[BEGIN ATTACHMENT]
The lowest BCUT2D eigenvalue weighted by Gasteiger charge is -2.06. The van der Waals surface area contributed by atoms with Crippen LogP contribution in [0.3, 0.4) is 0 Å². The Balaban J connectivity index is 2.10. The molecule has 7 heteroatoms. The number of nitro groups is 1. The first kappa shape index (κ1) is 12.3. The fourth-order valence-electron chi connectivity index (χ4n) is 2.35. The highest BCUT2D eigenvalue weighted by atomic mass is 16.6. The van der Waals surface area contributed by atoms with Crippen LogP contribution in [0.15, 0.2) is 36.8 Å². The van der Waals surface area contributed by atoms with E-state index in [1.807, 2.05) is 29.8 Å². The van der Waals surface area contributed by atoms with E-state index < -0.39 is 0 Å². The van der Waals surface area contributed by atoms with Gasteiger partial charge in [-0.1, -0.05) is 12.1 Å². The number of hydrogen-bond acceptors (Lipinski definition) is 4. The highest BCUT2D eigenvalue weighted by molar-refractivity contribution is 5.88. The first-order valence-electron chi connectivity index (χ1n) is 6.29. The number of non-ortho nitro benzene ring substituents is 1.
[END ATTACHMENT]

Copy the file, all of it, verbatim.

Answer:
The lowest BCUT2D eigenvalue weighted by Gasteiger charge is -2.06. The van der Waals surface area contributed by atoms with Crippen LogP contribution in [0.3, 0.4) is 0 Å². The Balaban J connectivity index is 2.10. The molecule has 7 heteroatoms. The number of nitro groups is 1. The first kappa shape index (κ1) is 12.3. The fourth-order valence-electron chi connectivity index (χ4n) is 2.35. The highest BCUT2D eigenvalue weighted by atomic mass is 16.6. The van der Waals surface area contributed by atoms with Crippen LogP contribution in [0.15, 0.2) is 36.8 Å². The van der Waals surface area contributed by atoms with E-state index in [1.807, 2.05) is 29.8 Å². The van der Waals surface area contributed by atoms with E-state index < -0.39 is 0 Å². The van der Waals surface area contributed by atoms with Gasteiger partial charge in [-0.1, -0.05) is 12.1 Å². The number of hydrogen-bond acceptors (Lipinski definition) is 4. The highest BCUT2D eigenvalue weighted by molar-refractivity contribution is 5.88. The first-order valence-electron chi connectivity index (χ1n) is 6.29. The number of non-ortho nitro benzene ring substituents is 1.